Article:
exactly what donald trump has done because he is such a strong negotiator and he wants in on the partnership but not obligated for the debt. and donald trump is perfectly fine with being the only candidate in more than political history for president of the united states to not release a u.s. tax return. he's fine with that. >> he's followed the law to a t, and the same absolutely cannot be said for the clinton campaign. it was ritual for brian fallen. we know hillary clinton lied to congress about turning over e-mails. >> while i have you here, i want to get you to respond to the top of the broadcast. we had some guests on, they were somewhat critical of your -- they were a bit critical.
javier palmaris. this is his take on donald trump's latest comments on immigration. >> i don't know if donald trump is a racist. i think he's worse than that. much i think he's a manipulator. racism is nothing more than ignorance. but a manipulator. this is somebody who knows what he's doing and is trying to manipulate the hispanic community. he cannot unring the bell. he started his campaign denouncing the hispanic community. denigrating the hispanic community. it is too late and this is way too little. it's not going to change anything. >> what's behind his softening? >> i guess we know who javier is voting for, but he's incorrect and wrong. and there is no reason to use terms like racism. >> he said he did know -- >> he doesn't know anything about donald trump because he obviously doesn't know the man. donald trump has said
consistently he will make sure criminals are out of this country and murdered. so crimes like the murder of kids. sanctuary cities will be put to an end. he has been consistent on that. he has also been consistent on saying the illegal immigrants who are not criminals -- >> he has. that's not true. boris, he spent the better part of six months talking about a deportation force, talked about getting all of the 11 million or so illegal immigrants, getting them out of this country. one could argue it was that argument that propelled him to the top of the republican primary heap. >> i disagree with that. rnls you would not disagree with the fact that immigration was and continues to be one of the corner stones of his campaign. now all of a sudden here we are, 75 days before the election and saying, well, you know what, not amnesty, pay back taxes. >> hillary clinton has a 100 day plan. >> this isn't about hillary clinton. this conversation is about what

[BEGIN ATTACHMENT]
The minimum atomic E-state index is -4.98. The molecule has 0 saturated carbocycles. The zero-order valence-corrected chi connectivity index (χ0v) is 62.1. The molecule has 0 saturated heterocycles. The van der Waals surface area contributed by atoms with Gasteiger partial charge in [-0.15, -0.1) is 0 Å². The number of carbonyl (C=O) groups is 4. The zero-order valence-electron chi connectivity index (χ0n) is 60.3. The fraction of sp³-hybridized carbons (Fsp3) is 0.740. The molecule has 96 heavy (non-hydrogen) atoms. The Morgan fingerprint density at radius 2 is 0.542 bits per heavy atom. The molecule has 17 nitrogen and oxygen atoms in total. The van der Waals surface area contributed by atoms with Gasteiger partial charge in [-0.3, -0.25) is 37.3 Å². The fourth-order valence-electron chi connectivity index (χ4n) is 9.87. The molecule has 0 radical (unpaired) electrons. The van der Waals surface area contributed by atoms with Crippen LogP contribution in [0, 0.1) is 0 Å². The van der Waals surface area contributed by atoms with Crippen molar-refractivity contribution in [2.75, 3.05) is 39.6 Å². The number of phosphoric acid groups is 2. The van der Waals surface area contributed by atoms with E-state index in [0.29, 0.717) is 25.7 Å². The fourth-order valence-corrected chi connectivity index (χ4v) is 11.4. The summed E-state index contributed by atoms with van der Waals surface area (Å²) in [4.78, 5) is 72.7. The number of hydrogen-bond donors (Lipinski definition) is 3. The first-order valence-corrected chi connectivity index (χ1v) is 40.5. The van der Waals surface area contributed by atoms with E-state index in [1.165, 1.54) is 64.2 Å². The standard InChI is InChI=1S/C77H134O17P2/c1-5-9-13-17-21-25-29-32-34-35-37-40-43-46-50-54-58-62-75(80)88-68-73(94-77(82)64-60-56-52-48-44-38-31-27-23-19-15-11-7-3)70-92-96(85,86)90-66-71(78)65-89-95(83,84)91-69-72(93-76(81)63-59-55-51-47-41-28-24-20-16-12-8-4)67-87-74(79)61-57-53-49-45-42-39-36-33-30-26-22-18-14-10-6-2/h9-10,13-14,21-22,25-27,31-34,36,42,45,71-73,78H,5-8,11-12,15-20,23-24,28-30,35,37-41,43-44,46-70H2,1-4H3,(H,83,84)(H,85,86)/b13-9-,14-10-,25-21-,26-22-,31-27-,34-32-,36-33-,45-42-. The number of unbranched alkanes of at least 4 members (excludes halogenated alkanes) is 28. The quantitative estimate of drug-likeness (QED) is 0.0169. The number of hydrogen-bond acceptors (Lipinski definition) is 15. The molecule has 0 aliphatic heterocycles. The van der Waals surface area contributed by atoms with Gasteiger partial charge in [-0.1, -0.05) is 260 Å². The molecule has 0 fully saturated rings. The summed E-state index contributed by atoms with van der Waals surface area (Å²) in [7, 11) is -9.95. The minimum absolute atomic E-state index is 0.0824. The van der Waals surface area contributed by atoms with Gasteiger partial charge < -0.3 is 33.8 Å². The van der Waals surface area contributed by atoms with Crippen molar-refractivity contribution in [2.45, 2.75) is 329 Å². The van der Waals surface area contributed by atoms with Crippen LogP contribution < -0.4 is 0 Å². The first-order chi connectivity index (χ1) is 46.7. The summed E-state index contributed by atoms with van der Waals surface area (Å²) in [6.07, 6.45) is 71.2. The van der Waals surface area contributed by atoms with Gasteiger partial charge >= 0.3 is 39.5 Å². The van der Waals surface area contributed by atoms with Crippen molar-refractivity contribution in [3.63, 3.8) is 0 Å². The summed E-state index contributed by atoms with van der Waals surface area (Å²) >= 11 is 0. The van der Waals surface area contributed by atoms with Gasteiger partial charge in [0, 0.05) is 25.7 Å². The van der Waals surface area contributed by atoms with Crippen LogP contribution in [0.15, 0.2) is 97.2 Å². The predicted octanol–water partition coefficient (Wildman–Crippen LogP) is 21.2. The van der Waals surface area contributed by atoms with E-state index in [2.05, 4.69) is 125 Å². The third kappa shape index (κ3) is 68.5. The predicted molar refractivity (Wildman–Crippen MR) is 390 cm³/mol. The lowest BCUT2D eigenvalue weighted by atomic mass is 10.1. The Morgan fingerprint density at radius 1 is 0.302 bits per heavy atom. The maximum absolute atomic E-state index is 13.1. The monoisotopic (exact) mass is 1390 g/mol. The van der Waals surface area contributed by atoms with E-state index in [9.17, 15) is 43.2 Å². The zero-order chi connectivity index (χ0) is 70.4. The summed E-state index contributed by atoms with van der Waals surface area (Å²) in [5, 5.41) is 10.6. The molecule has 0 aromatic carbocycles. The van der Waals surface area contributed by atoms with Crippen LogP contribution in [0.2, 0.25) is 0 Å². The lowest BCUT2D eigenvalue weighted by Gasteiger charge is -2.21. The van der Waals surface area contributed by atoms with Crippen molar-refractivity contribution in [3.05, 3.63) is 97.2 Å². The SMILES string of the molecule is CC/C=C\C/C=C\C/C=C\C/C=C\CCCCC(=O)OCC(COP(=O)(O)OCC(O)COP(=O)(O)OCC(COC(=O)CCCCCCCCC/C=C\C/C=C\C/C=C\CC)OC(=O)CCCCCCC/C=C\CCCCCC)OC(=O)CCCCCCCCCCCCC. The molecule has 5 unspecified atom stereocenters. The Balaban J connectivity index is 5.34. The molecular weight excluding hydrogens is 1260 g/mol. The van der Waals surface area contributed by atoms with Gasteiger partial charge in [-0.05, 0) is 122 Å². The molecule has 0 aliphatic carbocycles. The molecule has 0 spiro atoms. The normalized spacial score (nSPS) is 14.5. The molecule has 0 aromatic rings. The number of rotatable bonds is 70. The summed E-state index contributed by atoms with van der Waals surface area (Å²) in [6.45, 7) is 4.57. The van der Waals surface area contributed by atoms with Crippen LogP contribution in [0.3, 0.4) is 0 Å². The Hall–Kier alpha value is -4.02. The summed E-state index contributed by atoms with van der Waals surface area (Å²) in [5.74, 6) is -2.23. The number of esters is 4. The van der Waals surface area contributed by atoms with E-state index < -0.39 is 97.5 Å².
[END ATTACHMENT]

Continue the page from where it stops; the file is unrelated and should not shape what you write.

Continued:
is obviously a flip-flop. >> it is not a flip-flop. and i wouldn't editorialize like that. there is no reason to do that. >> we tall a spade a spade. >> what it is, craig, it is a statement of a policy that will be expanded upon. and, again, the key is this. ended sanctuary cities. kicking out -- deporting immigrants who are criminals. under obama, 300,000 have gotten to stay in this country? that is absolutely unacceptable. >> this white house has also deported more illegal immigrants than any administration prior. >> but they haven't -- >> you can see that. bush included. >> that's the numbers, but they have not done enough because sanctuary cities are still in place. continue to happen. donald trump will put an end to that. it has nothing to do with race or background or ethnicity. >> what happened to the muslim ban? why did he stop talking about it? >> very clear on that as of now, there will be a stop on entry to